On The Uses and Disadvantages of Atheism for Life

(For those keeping score at home, I'm reading the Gay Science and a variety of other aphorisms.)

I've been saying for a while now that the "new atheism" could learn a lot from the old atheism. When I read Bertrand Russell on religion and Christianity, and I understand the cultural reality at the root of his complaint, I learn to be a better Christian in external and culturally relevant ways. When I read Nietzsche, well, I'm still working on understanding the cultural reality at the root of his complaint, but it is clear that there are cultural effects that he finds deleterious and that he attributes them to the religion itself. And yet, as with Russell, there are things we can learn about how our public piety and its principles do not align with the internal logic of Christianity. Now, I don't plan to get into a Ditchkins rant here, I'll leave that to Terry Eagleton, but what bothers me about so many of the new atheists is that the substance of their attacks on Christianity is based in what seem so often to be the trivial phenomena at the edges of the thing itself. Hitchens starts one of his books by grounding his atheism in the ignorance of a Sunday School teacher. To a great extent, what I mean is that I value the intellectual qualities to be found in the writings of the old guard, moreso as I encounter what passes for the new guard. But might not the banality of the now owe itself to a corresponding banality of Christian popular piety? Isn't it always the surfaces?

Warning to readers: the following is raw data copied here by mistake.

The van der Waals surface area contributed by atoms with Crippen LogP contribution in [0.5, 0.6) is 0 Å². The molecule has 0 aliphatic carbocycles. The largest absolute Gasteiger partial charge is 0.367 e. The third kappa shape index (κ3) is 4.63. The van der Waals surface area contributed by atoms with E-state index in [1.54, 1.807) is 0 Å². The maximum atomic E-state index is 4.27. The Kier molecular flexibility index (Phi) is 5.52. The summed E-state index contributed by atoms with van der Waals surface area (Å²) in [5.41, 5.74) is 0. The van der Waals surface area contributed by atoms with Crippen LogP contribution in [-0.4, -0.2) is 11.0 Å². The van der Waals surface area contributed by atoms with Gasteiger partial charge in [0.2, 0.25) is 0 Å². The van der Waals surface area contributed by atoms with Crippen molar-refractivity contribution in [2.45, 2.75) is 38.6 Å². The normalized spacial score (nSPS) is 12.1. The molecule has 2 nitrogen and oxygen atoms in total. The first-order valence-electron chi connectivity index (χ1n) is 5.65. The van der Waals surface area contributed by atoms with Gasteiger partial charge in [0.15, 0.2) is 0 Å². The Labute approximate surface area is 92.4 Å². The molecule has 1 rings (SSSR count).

The writers of the eighteenth and nineteenth centuries were dealing with a Protestant Christianity that had taken the Reformation and its humanist foundations and turned them into Protestant Orthodoxy and Pietism. There was something to be respected in the thinkers that was not seen in their epigones, something that set Luther apart from the Lutherans. In popular religion there was, on the one hand, a doctrinally exclusive protectivism extended from the articles of faith back over the canon of scripture, and on the other a lay experiential theology that, like Catholic mysticism, was frequently left to fend for itself because of the disapproval of the doctrinally orthodox. The gripping hand held a moralism that became the defining characteristic of "Christian," upheld and rationalized by both sides because it was in their common cultural conditioning. Perhaps not an entirely fair characterization, but a common one for those stymied in the application of rationality to religion. But what do we have now? We still have culturally conditioned morality dictating both popular piety and doctrinal orthodoxy. The magisterial reformation went magisterial, which is to say clerical. The radicals, the popular reformations, stayed popular, which is so often to say anti-clerical, but by no means in the direction of radical equality. No, a perverse clericalism settled in, of flock-tending in the wilderness. And the spirituality of the laity remains banal to its roots, of a type not essentially different from popular religion before Luther even where its material trappings have been updated. Thirsty and drinking from wherever plentiful springs bubble up, because the mainstream has capped its springs and rationed them out. Why should they buy Lutheran water when the Evangelicals are giving theirs away for free? (Switch the names to suit yourself.)